Ferenc Puskás was the best Hungarian footballer, widely regarded as one of the greatest players of all time. He scored 84 goals in 85 international matches for Hungary, and 514 goals in 529 matches in the Hungarian and Spanish leagues. He had played just for two teams, Kispest Honvéd and Real Madrid.

Puskas.com remembers the biggest Hungarian football player:

„I loved football. I loved my family and I would always be on the pitch; nothing else interested me” – Puskás.

The most well-known and popular Hungarian person was born in Budapest on 1st April 1927.

Following the birth of their first child the family moved from the city to Kispest where the father Ferenc Puskás senior got a job and a contract to be a semi-professional footballer. Coincidentally Öcsi and his family lived next door to the local football pitch in one of the modest flats consisting of only a room and a kitchen.

One of the neighbours was the Bozsik family including József, the child who was a year and a half older than Öcsi and with whom he would be newsworthy the world over as members of the Honvéd club and Hungary national team. The local kids would play street football competitions against teams from neighbouring districts using a home-made football made of rags and the most talented young footballers such as the little Puskás would be recruited for the Kispest youth team, for the most part under the guidance of Puskás senior who was by then a coach at the club.

They loved the game so much that even during the time of the 2nd World War they would do everything they could to play football in the leagues connected with the main national youth association, even though the sport had been paralysed in most parts of the country. Öcsi had already made his full debut for Kispest in the national football league’s top tier (NBI) in 1943 and as soon as the war was over he received his first call-up for the Hungary national team’s first post-war international match.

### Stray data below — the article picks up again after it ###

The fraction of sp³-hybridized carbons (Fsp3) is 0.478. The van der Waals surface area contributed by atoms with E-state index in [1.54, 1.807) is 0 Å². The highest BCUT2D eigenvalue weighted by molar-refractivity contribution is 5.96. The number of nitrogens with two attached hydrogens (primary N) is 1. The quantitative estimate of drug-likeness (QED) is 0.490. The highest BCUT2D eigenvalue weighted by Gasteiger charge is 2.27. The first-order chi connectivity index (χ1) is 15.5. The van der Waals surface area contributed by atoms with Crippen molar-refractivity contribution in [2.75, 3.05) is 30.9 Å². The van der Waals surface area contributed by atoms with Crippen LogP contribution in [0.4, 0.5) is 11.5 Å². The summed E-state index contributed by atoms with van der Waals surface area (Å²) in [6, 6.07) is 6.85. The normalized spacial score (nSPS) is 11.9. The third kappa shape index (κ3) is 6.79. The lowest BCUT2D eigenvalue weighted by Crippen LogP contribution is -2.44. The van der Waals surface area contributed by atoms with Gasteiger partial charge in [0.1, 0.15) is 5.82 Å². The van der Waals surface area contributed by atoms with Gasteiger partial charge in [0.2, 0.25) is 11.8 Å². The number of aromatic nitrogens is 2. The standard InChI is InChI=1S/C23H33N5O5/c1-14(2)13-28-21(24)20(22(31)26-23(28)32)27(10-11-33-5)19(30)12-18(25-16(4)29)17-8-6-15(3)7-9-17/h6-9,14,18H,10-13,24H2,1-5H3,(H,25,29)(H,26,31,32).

At the age of 20-22 years old Puskás was already attracting the attention of star clubs from the West, but emotionally he was so close to Kispest that it never occurred to him to move abroad. Puskás stayed and in 1952 travelled to Helsinki with the national team; there, Hungary, captained by Puskás, won the Olympic football title.

The following year Hungary beat Italy to win the Dr Gerő Cup, the forerunner of the UEFA European Championship. Also in 1953, Hungary beat England in the ‘match of the century’ to become the first team from outside the British Isles to beat England at home.

The team won all its subsequent matches until the World Cup final the following year when it unexpectedly and extremely unluckily suffered defeat at the hands of West Germany, so Puskás was ‘only’ presented with a silver medal from the FIFA President rather than the World Cup itself. In 1950 Ferenc Puskás married his wife, the-then 18-year-old Erzsébet Hunyadvári, and in 1952 their only child Anikó was born in Budapest, before they all left Hungary in 1956.

Meanwhile the national team under Puskás’ captaincy recovered from the World Cup final loss and embarked on another successful run. The 1956 uprising changed everything though; when Öcsi and the rest of his Honvéd teammates left the country at the end of that November, they could not have thought that some of them would not return home for several decades.